Gun Violence is an Ongoing Health Issue
For the second straight year, the Centers for Disease Control and Prevention (CDC) recorded its highest number of gun-related deaths.
A 2023 report from the Johns Hopkins Center for Gun Violence Solutions studied recently available 2021 CDC data. It revealed some deeply concerning realities about gun violence in the U.S. For one thing, it’s increasing far more than anticipated, as 2021 was yet another record year for firearm fatalities.
The study also showed that it is the alarming number of firearms and ease of access to them that are the main causes of rising gun deaths. Clearly, gun violence is not a problem of bad people or rough neighborhoods. Guns are everywhere, and the violence associated with them is a serious public health issue — one that the Center for Gun Violence Solutions is taking on in some important and encouraging ways.
The Center for Gun Violence Solutions was founded at the Bloomberg School in 1995. The Center uses research to develop solutions and advise lawmakers on policies to effectively addresses gun violence.
If you or a family member has been impacted by gun violence and you feel it is affecting the mental health and well-being of you or your loved one, we encourage you to take advantage of our mental health resources.
A Year in Review: 2021 Gun Deaths in the U.S.
Consider these alarming statistics from the Center’s report:
- In 2021, gun violence killed nearly 49,000 people, the highest number ever recorded.
- Each day of 2021, an average of 134 people died from gun violence — one death every 11 minutes.
- Gun homicides rose by 45% in just one year — adding over 9,000 more lives lost to gun homicide in 2021, compared to 2019.
- There were over 26,000 gun suicides in 2021 — not only a record high, but the highest since the CDC began recording gun suicide data in 1968.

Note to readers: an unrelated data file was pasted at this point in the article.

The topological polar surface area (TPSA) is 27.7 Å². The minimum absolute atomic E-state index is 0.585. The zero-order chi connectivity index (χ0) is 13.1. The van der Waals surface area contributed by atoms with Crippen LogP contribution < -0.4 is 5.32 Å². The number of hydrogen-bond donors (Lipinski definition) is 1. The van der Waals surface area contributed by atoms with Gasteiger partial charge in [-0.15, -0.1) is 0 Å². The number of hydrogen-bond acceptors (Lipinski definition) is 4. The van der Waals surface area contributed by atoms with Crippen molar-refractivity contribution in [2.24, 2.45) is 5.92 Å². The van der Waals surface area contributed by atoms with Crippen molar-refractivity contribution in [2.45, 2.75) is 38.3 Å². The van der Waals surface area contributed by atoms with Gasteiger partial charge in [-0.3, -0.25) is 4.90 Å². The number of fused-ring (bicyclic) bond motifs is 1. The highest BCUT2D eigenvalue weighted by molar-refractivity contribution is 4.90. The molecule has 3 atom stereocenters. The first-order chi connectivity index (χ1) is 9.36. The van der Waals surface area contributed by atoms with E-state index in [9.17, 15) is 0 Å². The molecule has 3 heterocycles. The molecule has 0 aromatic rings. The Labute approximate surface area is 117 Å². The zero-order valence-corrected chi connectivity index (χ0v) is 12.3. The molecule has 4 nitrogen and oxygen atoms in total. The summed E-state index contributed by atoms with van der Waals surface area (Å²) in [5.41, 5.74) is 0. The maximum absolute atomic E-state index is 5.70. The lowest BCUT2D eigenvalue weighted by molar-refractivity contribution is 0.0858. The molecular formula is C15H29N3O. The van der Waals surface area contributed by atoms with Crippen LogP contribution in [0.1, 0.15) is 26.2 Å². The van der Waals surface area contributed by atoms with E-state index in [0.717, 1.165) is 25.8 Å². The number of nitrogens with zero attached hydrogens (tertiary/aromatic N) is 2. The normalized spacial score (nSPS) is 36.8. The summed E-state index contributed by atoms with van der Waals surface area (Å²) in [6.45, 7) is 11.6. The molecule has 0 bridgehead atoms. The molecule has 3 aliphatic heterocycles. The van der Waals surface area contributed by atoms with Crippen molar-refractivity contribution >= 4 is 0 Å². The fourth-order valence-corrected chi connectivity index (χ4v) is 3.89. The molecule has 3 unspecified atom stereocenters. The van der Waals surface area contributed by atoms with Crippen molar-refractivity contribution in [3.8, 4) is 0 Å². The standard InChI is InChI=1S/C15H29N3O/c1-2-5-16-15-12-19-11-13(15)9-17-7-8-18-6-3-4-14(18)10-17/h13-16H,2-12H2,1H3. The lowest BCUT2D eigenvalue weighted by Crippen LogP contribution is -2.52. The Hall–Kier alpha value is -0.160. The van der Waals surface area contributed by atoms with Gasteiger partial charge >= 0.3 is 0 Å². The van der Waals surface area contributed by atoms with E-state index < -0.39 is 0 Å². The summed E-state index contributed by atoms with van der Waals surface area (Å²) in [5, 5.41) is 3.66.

- In 2021, 81% of all homicides were by firearm, the highest proportion in history.
- Once again, guns were the leading cause of death among children and teens in 2021, accounting for more deaths than COVID-19, car crashes or cancers.
- In 2021, firearms were the leading cause of death for children and teens 1 to 19 years of age.
- Young people under 30 years of age were nearly 4 times more likely to die by firearm in 2021 than from COVID-19.
- Black males ages 15 to 34 were over 24 times more likely to be a victim of gun homicide in 2021 than white males in the same age group.
- More than half of all Black teens — 51% — ages 15 to 19 who died in 2021 were killed by a gun.
- While Black teens and young men ages 15 to 34 represent only 2% of the population, they accounted for 36% of all gun homicide deaths in 2021.
- The number of Black females who died by gun homicide in 2021 increased by 77%, compared to 2020.
- In 2021, white males, who account for less than 30% of the U.S. population, accounted for 70% of all firearm suicide deaths.
It is very important to keep in mind that each of these data points mentioned is a person whose life was lost to gun violence and whose families, friends and communities have been impacted. The above statistics can only reveal in part the depth of the burden of gun violence, a completely preventable public health risk that affects Americans from all walks of life. By measuring the scope of the crisis and informing ourselves about its impact on individuals and communities, we can better determine solutions that work to decrease gun violence and ultimately eliminate gun violence as a public health threat.